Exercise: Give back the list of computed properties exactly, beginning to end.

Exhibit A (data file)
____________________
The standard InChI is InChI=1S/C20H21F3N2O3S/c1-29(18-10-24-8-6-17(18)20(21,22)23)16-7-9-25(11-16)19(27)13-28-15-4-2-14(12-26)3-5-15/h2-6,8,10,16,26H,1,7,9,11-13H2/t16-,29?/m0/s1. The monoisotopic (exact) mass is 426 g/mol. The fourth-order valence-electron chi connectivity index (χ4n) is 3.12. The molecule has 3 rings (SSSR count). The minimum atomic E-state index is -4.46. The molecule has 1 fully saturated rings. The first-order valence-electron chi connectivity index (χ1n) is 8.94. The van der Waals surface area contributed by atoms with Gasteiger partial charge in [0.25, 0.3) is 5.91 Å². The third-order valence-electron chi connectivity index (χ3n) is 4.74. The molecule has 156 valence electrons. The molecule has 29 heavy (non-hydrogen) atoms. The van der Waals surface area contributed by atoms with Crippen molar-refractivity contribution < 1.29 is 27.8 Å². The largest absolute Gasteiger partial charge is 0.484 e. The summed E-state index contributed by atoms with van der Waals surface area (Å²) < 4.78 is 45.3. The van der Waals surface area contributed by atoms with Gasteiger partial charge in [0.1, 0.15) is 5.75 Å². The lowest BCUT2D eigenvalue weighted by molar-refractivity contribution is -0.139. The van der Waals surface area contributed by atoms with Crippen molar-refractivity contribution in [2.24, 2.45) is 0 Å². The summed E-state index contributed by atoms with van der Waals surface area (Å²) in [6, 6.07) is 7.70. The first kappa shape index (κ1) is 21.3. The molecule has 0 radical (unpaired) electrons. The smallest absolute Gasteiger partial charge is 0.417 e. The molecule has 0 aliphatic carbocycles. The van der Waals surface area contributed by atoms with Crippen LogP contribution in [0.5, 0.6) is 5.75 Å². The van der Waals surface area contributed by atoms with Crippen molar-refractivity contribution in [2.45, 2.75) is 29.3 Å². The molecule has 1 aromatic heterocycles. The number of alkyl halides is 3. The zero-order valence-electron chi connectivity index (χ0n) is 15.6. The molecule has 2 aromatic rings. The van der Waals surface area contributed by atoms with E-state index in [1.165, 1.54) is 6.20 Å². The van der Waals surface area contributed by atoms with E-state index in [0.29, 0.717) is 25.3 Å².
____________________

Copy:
The standard InChI is InChI=1S/C20H21F3N2O3S/c1-29(18-10-24-8-6-17(18)20(21,22)23)16-7-9-25(11-16)19(27)13-28-15-4-2-14(12-26)3-5-15/h2-6,8,10,16,26H,1,7,9,11-13H2/t16-,29?/m0/s1. The monoisotopic (exact) mass is 426 g/mol. The fourth-order valence-electron chi connectivity index (χ4n) is 3.12. The molecule has 3 rings (SSSR count). The minimum atomic E-state index is -4.46. The molecule has 1 fully saturated rings. The first-order valence-electron chi connectivity index (χ1n) is 8.94. The van der Waals surface area contributed by atoms with Gasteiger partial charge in [0.25, 0.3) is 5.91 Å². The third-order valence-electron chi connectivity index (χ3n) is 4.74. The molecule has 156 valence electrons. The molecule has 29 heavy (non-hydrogen) atoms. The van der Waals surface area contributed by atoms with Crippen molar-refractivity contribution < 1.29 is 27.8 Å². The largest absolute Gasteiger partial charge is 0.484 e. The summed E-state index contributed by atoms with van der Waals surface area (Å²) < 4.78 is 45.3. The van der Waals surface area contributed by atoms with Gasteiger partial charge in [0.1, 0.15) is 5.75 Å². The lowest BCUT2D eigenvalue weighted by molar-refractivity contribution is -0.139. The van der Waals surface area contributed by atoms with Crippen molar-refractivity contribution in [2.24, 2.45) is 0 Å². The summed E-state index contributed by atoms with van der Waals surface area (Å²) in [6, 6.07) is 7.70. The first kappa shape index (κ1) is 21.3. The molecule has 0 radical (unpaired) electrons. The smallest absolute Gasteiger partial charge is 0.417 e. The molecule has 0 aliphatic carbocycles. The van der Waals surface area contributed by atoms with Crippen LogP contribution in [0.5, 0.6) is 5.75 Å². The van der Waals surface area contributed by atoms with Crippen molar-refractivity contribution in [2.45, 2.75) is 29.3 Å². The molecule has 1 aromatic heterocycles. The number of alkyl halides is 3. The zero-order valence-electron chi connectivity index (χ0n) is 15.6. The molecule has 2 aromatic rings. The van der Waals surface area contributed by atoms with E-state index in [1.165, 1.54) is 6.20 Å². The van der Waals surface area contributed by atoms with E-state index in [0.29, 0.717) is 25.3 Å².